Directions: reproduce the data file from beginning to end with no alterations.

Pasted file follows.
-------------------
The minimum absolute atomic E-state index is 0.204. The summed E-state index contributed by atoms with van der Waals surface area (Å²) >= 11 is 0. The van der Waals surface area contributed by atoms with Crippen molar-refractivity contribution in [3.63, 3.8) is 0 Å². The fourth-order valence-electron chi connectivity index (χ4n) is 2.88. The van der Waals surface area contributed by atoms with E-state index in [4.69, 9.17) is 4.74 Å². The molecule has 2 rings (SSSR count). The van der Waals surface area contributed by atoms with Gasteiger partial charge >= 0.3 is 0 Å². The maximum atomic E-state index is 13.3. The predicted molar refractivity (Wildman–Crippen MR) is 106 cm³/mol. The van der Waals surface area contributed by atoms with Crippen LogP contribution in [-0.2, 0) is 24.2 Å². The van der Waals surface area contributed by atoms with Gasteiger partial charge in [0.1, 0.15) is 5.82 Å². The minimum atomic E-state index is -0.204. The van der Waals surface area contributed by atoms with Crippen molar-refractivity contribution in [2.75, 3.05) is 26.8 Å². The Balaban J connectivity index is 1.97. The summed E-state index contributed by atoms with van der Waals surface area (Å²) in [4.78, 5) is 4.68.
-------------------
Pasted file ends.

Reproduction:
The minimum absolute atomic E-state index is 0.204. The summed E-state index contributed by atoms with van der Waals surface area (Å²) >= 11 is 0. The van der Waals surface area contributed by atoms with Crippen molar-refractivity contribution in [3.63, 3.8) is 0 Å². The fourth-order valence-electron chi connectivity index (χ4n) is 2.88. The van der Waals surface area contributed by atoms with E-state index in [4.69, 9.17) is 4.74 Å². The molecule has 2 rings (SSSR count). The van der Waals surface area contributed by atoms with Gasteiger partial charge >= 0.3 is 0 Å². The maximum atomic E-state index is 13.3. The predicted molar refractivity (Wildman–Crippen MR) is 106 cm³/mol. The van der Waals surface area contributed by atoms with Crippen LogP contribution in [-0.2, 0) is 24.2 Å². The van der Waals surface area contributed by atoms with Gasteiger partial charge in [0.1, 0.15) is 5.82 Å². The minimum atomic E-state index is -0.204. The van der Waals surface area contributed by atoms with Crippen molar-refractivity contribution in [2.75, 3.05) is 26.8 Å². The Balaban J connectivity index is 1.97. The summed E-state index contributed by atoms with van der Waals surface area (Å²) in [4.78, 5) is 4.68.